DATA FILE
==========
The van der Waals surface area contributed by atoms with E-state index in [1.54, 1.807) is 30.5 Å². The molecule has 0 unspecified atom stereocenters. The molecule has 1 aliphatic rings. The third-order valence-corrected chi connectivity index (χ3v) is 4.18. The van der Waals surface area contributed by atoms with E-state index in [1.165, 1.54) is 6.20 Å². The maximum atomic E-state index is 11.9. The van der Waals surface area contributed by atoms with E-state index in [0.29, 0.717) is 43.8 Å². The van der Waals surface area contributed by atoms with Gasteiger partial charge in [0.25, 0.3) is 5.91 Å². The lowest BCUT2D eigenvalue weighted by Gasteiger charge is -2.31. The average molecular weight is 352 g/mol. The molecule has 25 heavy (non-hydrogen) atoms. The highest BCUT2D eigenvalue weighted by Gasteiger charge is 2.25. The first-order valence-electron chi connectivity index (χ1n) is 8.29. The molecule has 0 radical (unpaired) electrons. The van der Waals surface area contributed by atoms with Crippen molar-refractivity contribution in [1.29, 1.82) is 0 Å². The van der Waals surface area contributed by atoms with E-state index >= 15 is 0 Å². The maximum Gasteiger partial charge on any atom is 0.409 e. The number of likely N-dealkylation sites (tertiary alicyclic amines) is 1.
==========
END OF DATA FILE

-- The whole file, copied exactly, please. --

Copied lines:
The van der Waals surface area contributed by atoms with E-state index in [1.54, 1.807) is 30.5 Å². The molecule has 0 unspecified atom stereocenters. The molecule has 1 aliphatic rings. The third-order valence-corrected chi connectivity index (χ3v) is 4.18. The van der Waals surface area contributed by atoms with E-state index in [1.165, 1.54) is 6.20 Å². The maximum atomic E-state index is 11.9. The van der Waals surface area contributed by atoms with E-state index in [0.29, 0.717) is 43.8 Å². The van der Waals surface area contributed by atoms with Gasteiger partial charge in [0.25, 0.3) is 5.91 Å². The lowest BCUT2D eigenvalue weighted by Gasteiger charge is -2.31. The average molecular weight is 352 g/mol. The molecule has 25 heavy (non-hydrogen) atoms. The highest BCUT2D eigenvalue weighted by Gasteiger charge is 2.25. The first-order valence-electron chi connectivity index (χ1n) is 8.29. The molecule has 0 radical (unpaired) electrons. The van der Waals surface area contributed by atoms with Crippen molar-refractivity contribution in [1.29, 1.82) is 0 Å². The van der Waals surface area contributed by atoms with E-state index >= 15 is 0 Å². The maximum Gasteiger partial charge on any atom is 0.409 e. The number of likely N-dealkylation sites (tertiary alicyclic amines) is 1.